BILLY and KEN-TUCK   

The next day, at 6:30 AM I met with the guy who saved my life, Billy, and his partner, Ken-tuck at the
warehouse. We all climbed into the truck that occupied the space that the red lead couldn’t and drove
over to a plant and through the plant to a mill where we—this team of three—were painting the structural
steel that held the roof on 45 feet above our heads. Billy, ‘as in Hill-Billy’, came from Tennessee and Ken-
tuck, from ‘guess where’. They showed me what I needed to do, to work below them, to keep them
working above.

They worked on the 16 inch wide catwalk overhead, 35 feet in the air, spraying structural steel with grey
paint. Below, I mixed paint, I poured paint, I ran equipment up and down on ropes, I cleaned spray guns,
and kept the pumps working. What was nice about working for these two rednecks was that they didn’t
expect me to do anything that didn’t need doing, and as long as the paint didn’t run out, the pump was
running, the needles in their guns were clean and the lines ran without kinks, they seemed absolutely
delighted to have me working with them. They called me ‘Guitar’, “’Cause you look lack you oughter be in
some kinda gull-darned rock and roll band with all that hair.”

My third day working with these guys, they asked me if I would like to go above. And although I have
been scared of heights my entire life, I liked these guys so much and wanted so badly to please them,
that I said “Sure.” The eagerness in my voice sounded foreign to my own ear. Who was this kid?

That’s why I was standing on a catwalk, 35 feet in the air working on my spray pattern when a pickup
truck came speeding into the building below horn blaring. Billy stopped his technique lesson and looked
down. I looked down and almost fell. Below a couple guys jumped from the truck and ran over to Ken-
tuck and he looked up at us and hollered, “Shut it down! SHUT it DOWN.”
“Why? What’s happening?”
“Kerik is folding,” they shouted.

We let down our equipment with ropes, tied off the cat walks, made our way down to the mill floor and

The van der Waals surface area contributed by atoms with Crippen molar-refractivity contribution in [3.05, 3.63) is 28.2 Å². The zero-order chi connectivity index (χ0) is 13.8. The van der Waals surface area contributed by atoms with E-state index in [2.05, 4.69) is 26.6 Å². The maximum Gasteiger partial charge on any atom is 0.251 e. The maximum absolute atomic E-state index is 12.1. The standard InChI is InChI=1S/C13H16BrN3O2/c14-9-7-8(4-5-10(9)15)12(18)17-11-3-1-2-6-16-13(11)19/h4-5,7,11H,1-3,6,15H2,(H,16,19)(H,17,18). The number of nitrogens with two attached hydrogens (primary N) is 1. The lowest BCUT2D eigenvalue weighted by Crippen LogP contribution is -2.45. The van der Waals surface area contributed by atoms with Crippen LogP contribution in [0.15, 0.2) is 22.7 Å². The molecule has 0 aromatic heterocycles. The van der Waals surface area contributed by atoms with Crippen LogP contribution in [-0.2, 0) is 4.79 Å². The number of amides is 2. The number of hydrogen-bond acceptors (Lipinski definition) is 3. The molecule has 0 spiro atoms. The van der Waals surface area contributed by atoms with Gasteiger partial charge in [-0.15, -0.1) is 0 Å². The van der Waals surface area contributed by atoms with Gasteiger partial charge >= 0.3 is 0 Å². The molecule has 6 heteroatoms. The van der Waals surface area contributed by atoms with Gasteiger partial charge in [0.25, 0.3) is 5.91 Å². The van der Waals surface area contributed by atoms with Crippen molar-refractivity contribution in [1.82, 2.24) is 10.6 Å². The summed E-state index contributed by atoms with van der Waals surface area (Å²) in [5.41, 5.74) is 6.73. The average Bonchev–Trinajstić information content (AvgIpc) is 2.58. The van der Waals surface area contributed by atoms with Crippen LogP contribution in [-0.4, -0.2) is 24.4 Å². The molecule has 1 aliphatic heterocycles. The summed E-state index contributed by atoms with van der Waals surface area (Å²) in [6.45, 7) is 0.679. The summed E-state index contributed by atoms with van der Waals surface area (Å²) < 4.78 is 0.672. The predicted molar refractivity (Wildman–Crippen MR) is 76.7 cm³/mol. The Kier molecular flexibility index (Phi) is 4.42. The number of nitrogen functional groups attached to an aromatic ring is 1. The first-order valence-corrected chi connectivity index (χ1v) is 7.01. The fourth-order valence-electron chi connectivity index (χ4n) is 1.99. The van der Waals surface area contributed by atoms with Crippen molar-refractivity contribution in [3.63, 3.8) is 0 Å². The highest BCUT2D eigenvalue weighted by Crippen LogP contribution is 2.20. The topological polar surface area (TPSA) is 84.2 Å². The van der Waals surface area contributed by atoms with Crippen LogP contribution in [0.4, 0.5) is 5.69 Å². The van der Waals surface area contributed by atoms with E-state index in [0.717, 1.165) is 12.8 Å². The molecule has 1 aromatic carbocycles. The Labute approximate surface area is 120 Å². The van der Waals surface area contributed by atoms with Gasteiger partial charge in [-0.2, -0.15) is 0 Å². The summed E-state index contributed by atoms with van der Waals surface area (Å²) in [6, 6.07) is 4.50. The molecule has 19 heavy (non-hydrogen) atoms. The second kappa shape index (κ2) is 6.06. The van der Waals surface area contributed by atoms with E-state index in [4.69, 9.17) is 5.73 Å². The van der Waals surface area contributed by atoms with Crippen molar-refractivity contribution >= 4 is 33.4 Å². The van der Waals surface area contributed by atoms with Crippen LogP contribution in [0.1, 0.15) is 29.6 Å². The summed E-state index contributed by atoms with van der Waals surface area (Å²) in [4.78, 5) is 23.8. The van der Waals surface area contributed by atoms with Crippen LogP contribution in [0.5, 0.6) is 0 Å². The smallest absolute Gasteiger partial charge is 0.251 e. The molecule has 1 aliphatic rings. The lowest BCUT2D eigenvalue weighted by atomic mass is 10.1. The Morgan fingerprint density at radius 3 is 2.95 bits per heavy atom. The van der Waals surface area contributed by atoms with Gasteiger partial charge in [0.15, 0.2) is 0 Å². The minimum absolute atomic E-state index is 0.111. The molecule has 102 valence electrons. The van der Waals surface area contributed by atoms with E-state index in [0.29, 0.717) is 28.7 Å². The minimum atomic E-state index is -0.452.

piled into our trucks and sped off back to the warehouse. One of informants rode with us and on the way
there explained that he’d seen some tax people go into the offices, along with Kerik accountants and
lawyers and they emerged a few minutes later, and the gist of what they were saying is that Kerik would
be paying off all the big guys they owed money to first.

When we arrived out front, there were pickup trucks all over the place and good honest, trusting, salt of
the earth fellows gathering in clumps and talking animatedly. Billy told the guy who rode with us to go
over and sit on the boss’ Buick and to not let ANYONE drive off with it. Then he went to his own truck in
the parking lot and leaned in and took something from the glove compartment and shoved it inside his
overalls under his belt.

Then Billy and Ken-tuck and Guitar went right into the office. The secretary was there and she seemed
surprised to see us.
“What’s this we hear about Kerik folding?”
“Oh, that’s just…” she looked around behind herself, nodded ‘Yes’ emphatically and continued loudly,
“That’s just a rumor.”
“Well,” said Billy, “We’d like to get paid.”
Right then a guy in an ill-fitting suit with a huge pot belly emerged from the inner offices and demanded,
“What’s going on out here! I thought I told you to lock that door."
“We’d like to get paid,” said Billy.
“Don’t you worry,” said the pregnant fellow, “everybody’s going to get paid.”
“We want paid right now.”
“You’ll be paid on the 15th just like always,” he said calmingly.
“We want paid now,” said Ken-tuck moving forward in a threatening manner.
The guy in the suit eyed him for a bit then said, “OK. I’ll go in and write you guys a check right now.” He
asked the secretary in a courteous whisper to go over and lock the front door and she did that while he
backed smilingly into the offices.

Ken-tuck sat on the secretary’s desk and I sat down in one of the chairs reserved for clients, and Billy
paced around in front of the door the guy had disappeared into.
After what felt like a very long time the guy emerged with two checks and gave them to Billy and Ken-tuck.
“Here you go, fellahs; everything we owe you.”
“Guitar too,” said Billy.
“What? I’m afraid I’m not sure I und…”
“Guitar,” said Billy, pointing to me. “He’s gonna want to be paid today too.”